Yes, there have been phones made to unlock with a tap of your finger as its key but is this the best way to protect your phone’s data?
A study into the biometric aspects of fingerprint locking discovered that some lock features could be bypassed with simple tools. A fingerprint is unique to each individual, but with items like a mould of the fingerprint made from household items like play dough and gelatin, they can be easily imitated as the real one and bypass the scanner. This gives intruders the ability to access a device easily, at least with an over 85% probability using these fake moulds.
We must remember we leave fingerprints everywhere, on things we touch every day, including the phone itself. If someone were to take the time to lift your fingerprints, they could possibly make a high-quality copy of them and try to access your phone. I’m not saying it’s easy because phone makers have increased the sensors in phone lock systems, making them more attentive to factors like body temperature and blood pressure. Others also include capacitative technology where the scanner reads the body’s electric current as well.
In an email to ArsTechnica, a researcher from SRLabs named Ben Schlabs wrote “Passwords can be changed if they are leaked or stolen, and they can be kept completely secret but you can always be physically forced to unlock your devices with your finger. Users should be made aware that the security offered by fingerprints is not as easily measured as it is for passwords. Fingerprints can keep opportunistic snoops out, but do not protect well from targeted authentication fraud.”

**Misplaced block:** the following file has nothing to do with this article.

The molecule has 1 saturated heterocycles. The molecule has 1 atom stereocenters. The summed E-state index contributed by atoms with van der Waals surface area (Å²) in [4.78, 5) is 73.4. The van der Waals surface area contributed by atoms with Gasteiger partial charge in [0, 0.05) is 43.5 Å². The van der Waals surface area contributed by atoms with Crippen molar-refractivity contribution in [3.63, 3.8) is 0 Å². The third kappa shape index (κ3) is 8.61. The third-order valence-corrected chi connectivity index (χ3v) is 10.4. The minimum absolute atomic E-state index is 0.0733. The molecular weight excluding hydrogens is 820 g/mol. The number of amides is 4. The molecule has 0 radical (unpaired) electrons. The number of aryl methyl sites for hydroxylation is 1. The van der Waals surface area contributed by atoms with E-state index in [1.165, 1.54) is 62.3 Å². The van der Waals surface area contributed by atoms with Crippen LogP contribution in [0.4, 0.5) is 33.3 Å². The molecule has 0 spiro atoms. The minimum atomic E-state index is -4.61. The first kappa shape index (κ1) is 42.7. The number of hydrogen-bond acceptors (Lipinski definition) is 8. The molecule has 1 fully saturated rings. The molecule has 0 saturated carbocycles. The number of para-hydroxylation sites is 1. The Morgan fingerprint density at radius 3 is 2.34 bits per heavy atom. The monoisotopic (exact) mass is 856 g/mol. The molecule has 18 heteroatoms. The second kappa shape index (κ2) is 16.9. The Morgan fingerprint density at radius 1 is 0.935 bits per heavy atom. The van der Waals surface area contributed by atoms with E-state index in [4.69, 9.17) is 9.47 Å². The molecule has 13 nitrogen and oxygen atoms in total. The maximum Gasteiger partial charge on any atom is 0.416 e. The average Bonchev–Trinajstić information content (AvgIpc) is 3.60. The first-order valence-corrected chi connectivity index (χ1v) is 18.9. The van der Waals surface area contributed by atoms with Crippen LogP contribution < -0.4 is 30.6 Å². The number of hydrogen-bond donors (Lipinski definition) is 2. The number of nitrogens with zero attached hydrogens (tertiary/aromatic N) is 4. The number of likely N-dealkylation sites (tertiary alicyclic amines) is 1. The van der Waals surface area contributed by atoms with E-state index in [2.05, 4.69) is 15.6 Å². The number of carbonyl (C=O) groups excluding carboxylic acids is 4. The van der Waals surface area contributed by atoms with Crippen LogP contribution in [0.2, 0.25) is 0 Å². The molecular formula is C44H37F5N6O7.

However, you don’t have to keep your phone close to your chest. There have been improvements in fingerprint scanner technology that make it safer now, but my advice would be to set a PIN lock or password or a pattern lock. What’s important for all these methods is that you wipe your screen every so often as the scanner, PIN or pattern print may remain imprinted on screen and can be lifted or seen by others if they slant your phone at an angle. You’re welcome, if you’ve got something to hide. 🙂